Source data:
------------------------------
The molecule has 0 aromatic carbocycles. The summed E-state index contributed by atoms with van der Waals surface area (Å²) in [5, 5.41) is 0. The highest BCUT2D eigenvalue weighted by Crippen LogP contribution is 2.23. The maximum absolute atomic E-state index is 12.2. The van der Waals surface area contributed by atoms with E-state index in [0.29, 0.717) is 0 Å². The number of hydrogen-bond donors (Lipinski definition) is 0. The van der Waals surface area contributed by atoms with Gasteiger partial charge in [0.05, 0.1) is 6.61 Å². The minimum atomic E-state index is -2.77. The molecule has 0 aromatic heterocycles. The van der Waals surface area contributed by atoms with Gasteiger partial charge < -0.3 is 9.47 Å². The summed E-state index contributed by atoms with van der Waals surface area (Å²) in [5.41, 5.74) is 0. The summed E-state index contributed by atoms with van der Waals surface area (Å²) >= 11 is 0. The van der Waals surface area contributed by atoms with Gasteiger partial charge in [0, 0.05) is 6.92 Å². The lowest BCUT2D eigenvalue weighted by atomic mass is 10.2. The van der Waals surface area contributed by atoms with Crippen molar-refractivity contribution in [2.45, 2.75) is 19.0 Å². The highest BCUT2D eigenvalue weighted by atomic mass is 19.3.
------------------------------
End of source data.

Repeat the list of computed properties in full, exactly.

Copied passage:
The molecule has 0 aromatic carbocycles. The summed E-state index contributed by atoms with van der Waals surface area (Å²) in [5, 5.41) is 0. The highest BCUT2D eigenvalue weighted by Crippen LogP contribution is 2.23. The maximum absolute atomic E-state index is 12.2. The van der Waals surface area contributed by atoms with E-state index in [0.29, 0.717) is 0 Å². The number of hydrogen-bond donors (Lipinski definition) is 0. The van der Waals surface area contributed by atoms with Gasteiger partial charge in [0.05, 0.1) is 6.61 Å². The minimum atomic E-state index is -2.77. The molecule has 0 aromatic heterocycles. The van der Waals surface area contributed by atoms with Gasteiger partial charge < -0.3 is 9.47 Å². The summed E-state index contributed by atoms with van der Waals surface area (Å²) in [5.41, 5.74) is 0. The summed E-state index contributed by atoms with van der Waals surface area (Å²) >= 11 is 0. The van der Waals surface area contributed by atoms with Gasteiger partial charge in [0, 0.05) is 6.92 Å². The lowest BCUT2D eigenvalue weighted by atomic mass is 10.2. The van der Waals surface area contributed by atoms with Crippen molar-refractivity contribution in [2.45, 2.75) is 19.0 Å². The highest BCUT2D eigenvalue weighted by atomic mass is 19.3.